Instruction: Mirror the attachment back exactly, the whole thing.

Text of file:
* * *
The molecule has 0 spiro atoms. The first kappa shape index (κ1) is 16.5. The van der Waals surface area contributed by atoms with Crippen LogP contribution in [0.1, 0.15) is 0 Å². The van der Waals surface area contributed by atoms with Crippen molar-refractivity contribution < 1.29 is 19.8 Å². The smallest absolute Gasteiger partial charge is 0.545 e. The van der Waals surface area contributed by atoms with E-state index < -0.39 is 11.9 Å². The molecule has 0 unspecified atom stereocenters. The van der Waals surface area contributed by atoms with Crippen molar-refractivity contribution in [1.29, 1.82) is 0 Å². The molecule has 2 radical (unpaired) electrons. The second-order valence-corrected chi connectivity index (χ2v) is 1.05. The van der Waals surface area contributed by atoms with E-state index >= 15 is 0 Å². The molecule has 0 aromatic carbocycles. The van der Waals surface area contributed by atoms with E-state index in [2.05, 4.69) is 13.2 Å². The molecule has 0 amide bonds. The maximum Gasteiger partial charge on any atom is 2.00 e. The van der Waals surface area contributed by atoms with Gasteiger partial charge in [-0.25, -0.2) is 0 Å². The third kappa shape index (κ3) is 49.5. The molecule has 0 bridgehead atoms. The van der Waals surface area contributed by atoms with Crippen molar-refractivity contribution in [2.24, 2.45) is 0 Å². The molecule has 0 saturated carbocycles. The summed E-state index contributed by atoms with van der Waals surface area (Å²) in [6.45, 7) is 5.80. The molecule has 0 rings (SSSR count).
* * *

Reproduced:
The molecule has 0 spiro atoms. The first kappa shape index (κ1) is 16.5. The van der Waals surface area contributed by atoms with Crippen LogP contribution in [0.1, 0.15) is 0 Å². The van der Waals surface area contributed by atoms with Crippen molar-refractivity contribution < 1.29 is 19.8 Å². The smallest absolute Gasteiger partial charge is 0.545 e. The van der Waals surface area contributed by atoms with E-state index < -0.39 is 11.9 Å². The molecule has 0 unspecified atom stereocenters. The van der Waals surface area contributed by atoms with Crippen molar-refractivity contribution in [1.29, 1.82) is 0 Å². The molecule has 2 radical (unpaired) electrons. The second-order valence-corrected chi connectivity index (χ2v) is 1.05. The van der Waals surface area contributed by atoms with E-state index >= 15 is 0 Å². The molecule has 0 aromatic carbocycles. The van der Waals surface area contributed by atoms with E-state index in [2.05, 4.69) is 13.2 Å². The molecule has 0 amide bonds. The maximum Gasteiger partial charge on any atom is 2.00 e. The van der Waals surface area contributed by atoms with Gasteiger partial charge in [-0.25, -0.2) is 0 Å². The third kappa shape index (κ3) is 49.5. The molecule has 0 bridgehead atoms. The van der Waals surface area contributed by atoms with Crippen molar-refractivity contribution in [2.24, 2.45) is 0 Å². The molecule has 0 saturated carbocycles. The summed E-state index contributed by atoms with van der Waals surface area (Å²) in [6.45, 7) is 5.80. The molecule has 0 rings (SSSR count).